Figure 1. 7-Day Average Daily New Infections and Hospitalizations
The falling rate of new cases and hospitalizations aren’t the only signs of Alaska’s progress against COVID 19. The state’s aggregate ability to test for the disease has increased consistently over the last month. The average number of completed tests is now over 400 per day and the percentage of those tests yielding positive results is falling. Just three weeks ago, more than 5 percent of tests were positive, while over the most recent seven-day period less than 1.5 percent of tests were positive. These data all point to lower levels of viral activity and greater public health capacity.
Figure 2. 7-Day Average Positive Test Rates and Daily Tests Completed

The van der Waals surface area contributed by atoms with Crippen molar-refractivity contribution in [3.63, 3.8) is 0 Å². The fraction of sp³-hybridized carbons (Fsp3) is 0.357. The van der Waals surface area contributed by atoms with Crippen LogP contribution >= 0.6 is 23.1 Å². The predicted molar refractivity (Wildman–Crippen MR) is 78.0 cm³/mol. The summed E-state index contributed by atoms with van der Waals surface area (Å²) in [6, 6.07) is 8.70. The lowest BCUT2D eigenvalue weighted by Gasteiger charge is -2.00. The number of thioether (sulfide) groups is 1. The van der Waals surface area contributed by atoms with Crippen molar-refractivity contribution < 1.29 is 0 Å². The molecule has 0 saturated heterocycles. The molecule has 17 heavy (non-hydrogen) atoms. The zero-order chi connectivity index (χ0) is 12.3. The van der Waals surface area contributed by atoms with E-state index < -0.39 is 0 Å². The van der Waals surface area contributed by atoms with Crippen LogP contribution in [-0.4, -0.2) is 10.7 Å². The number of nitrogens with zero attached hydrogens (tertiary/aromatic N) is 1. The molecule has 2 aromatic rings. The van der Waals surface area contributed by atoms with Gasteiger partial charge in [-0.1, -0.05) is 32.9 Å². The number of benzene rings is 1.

Alaska is on track towards meeting at least one of epidemiologists’ suggested indicators for loosening public restrictions- two weeks of significant declines in viral activity leading to very low or no positive tests. Clearly both the Governor and Mayor Berkowitz feel we are making progress. With luck and continued diligence, we will hit the indicator officially late next week. There is another public health indicator though that is going to be more challenging to meet: having a robust and sustainable testing system. As a state, we have made incredible progress in the last month with respect to testing, but we are only testing about 40 percent of the rate at which we should be testing based on the latest advice from researchers. Public health professionals at Harvard and Johns Hopkins are suggesting a minimum testing rate of 152 tests per 100,000 residents. In Alaska, that testing rate requires us to average 1,100 tests per day. We have some work to do to get from averaging 450 tests per day to averaging 1,100 tests per day, but there are positive signs. On Friday, April 17th and Tuesday, April 21st the state reported over 800 completed tests in the prior 24 hours. We need to sustain and build on that testing rate. There are large challenges in increasing the rate given the shortage of test kits, reagents, nasal swabs, and other vital supplies.